2011 Green Bay Packers Draft Preview
While the team doesn’t have many glaring holes, there are several areas they need to shore up and improve. Primarily, the Packers need a pass-rushing outside linebacker to complement [intlink id=”454″ type=”category”]Clay Matthews[/intlink], upgrades on the left side of the offensive line and center, and defensive line and wide receiver depth.
Of course, there’s no telling who the Packers will select in the first round. It’s a long way from No. 1 to No. 32.
The Packers own nine picks in the draft. They are Nos. 32 (1st round), 64 (2nd), 96 (3rd), 129 (4th), 131 (4th), 163 (5th), 197 (6th), 204 (7th) and 232 (7th).
Here are our writers’ selections for the Packers in the first round.
Steffen: Fresh off a Super Bowl win, it’s safe to say Ted Thompson and his wacky roster-building technique has probably earned some respect among even the most dubious Packers fans.
That doesn’t mean any of us will be any more capable of predicting what he does this year. Thompson has been about as predictable as a tranny hooker on St. Patrick’s Day. Anything can happen.
With that said, I’ll do my best to do just that. The only time I came close to predicting a Thompson draft pick was when I told some friends I hoped the Packers would take Jordy Nelson in the third round, mere seconds before he traded down and took him in the second. So there you go.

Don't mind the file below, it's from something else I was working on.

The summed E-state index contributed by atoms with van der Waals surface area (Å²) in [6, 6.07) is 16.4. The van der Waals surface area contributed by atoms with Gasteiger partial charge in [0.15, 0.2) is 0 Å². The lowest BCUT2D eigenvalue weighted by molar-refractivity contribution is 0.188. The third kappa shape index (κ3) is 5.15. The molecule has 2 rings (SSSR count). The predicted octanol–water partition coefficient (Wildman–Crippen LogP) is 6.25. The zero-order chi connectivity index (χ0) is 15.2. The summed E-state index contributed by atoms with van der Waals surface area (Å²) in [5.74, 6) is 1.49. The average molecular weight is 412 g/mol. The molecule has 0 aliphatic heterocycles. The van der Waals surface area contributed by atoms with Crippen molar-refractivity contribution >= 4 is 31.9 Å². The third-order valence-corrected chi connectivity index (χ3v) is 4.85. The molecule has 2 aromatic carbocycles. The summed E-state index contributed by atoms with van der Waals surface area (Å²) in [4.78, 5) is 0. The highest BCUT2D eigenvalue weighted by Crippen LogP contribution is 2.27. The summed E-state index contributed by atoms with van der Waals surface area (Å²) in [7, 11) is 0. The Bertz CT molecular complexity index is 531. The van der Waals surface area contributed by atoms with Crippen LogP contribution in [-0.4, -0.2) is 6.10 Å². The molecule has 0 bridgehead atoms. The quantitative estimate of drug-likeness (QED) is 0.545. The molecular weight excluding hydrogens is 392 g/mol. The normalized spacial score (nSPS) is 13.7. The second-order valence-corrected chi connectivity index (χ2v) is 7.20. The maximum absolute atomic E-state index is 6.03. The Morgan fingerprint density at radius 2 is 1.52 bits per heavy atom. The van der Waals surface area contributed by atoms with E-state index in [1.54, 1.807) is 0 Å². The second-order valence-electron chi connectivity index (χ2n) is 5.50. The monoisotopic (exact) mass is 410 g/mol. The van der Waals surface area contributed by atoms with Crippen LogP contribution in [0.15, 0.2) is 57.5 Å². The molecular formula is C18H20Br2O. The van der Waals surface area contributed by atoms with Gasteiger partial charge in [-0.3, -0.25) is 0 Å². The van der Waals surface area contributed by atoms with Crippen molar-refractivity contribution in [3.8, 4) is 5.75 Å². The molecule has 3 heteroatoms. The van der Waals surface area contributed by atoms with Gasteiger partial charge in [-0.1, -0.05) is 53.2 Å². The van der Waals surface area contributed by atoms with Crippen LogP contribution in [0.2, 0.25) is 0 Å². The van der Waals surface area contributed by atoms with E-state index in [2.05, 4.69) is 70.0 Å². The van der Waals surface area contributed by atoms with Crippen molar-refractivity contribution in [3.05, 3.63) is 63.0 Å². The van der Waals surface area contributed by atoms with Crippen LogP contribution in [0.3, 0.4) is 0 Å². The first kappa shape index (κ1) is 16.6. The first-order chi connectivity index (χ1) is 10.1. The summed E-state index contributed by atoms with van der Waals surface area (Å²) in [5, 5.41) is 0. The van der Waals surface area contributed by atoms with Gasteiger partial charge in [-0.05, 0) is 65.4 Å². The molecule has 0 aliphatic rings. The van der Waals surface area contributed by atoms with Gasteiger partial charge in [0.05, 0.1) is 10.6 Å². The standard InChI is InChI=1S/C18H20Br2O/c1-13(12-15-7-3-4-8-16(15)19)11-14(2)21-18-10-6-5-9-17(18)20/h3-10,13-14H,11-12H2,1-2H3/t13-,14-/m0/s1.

They say you’re not supposed to draft for need, but that’s the best way to go about this. Just because the Packers are Super Bowl champs doesn’t mean that they don’t have some holes to fill.
With Cullen Jenkins likely gone via free agency (pay the man, dammit!) and Johnny Jolly permanently super stupid, I’d like to see the Packers shore up the defensive front. Defensive end Mike Neal has a lot of potential, yes, but why not grab Cameron Heyward from Ohio State?
You could also make the argument for Arizona linebacker Brooks Reed or UCLA linebacker Akeem Ayers and frankly, most of the pundits have slated one of these two to the Packers. That makes it all the more likely that Ted Thompson will go in another direction.
I like the idea of the Packers’ linebacker corps featuring not one, but three blond maniacs, but honestly I don’t think Reed is anywhere near Clay Matthews caliber.
Offensive line perhaps? Left guard Daryn Colledge is replaceable and tackle Chad Clifton’s magical knees have to give out someday, right? Jason Pinkston, a guard from Pitt or Mike Pouncey from Florida might be available.
That would make too much sense, though.
Nope, Ted Thompson is probably going to take somoene like Miami receiver Leonad Hankerson or Maryland receiver Torrey Smith, even though the Packers are loaded at receiver.
Come to think of it, either would be a nice fit. James Jones might be gone as a free agent and Donald Driver’s play is starting to decline. At 6-0, Smith has the size Thompson covets and in college he showed dynamic ability as a kick returner — something the Packers will need if they want to defend their title.
So, there you go. Torrey Smith.
Shawn: First of all, the best thing, by far, about this draft is the fact the Packers sit at the coveted No. 32 spot. So, let’s all just take a moment to appreciate that.
Alright, now for the act of futility that is predicting who Ted Thompson is going to take at the end of the first round. What we do know for sure is TT will draft whoever sits atop his draft board, regardless of position. There are a couple other tendencies that are less certain, but probably reliable enough that we can use them as some sort of guide.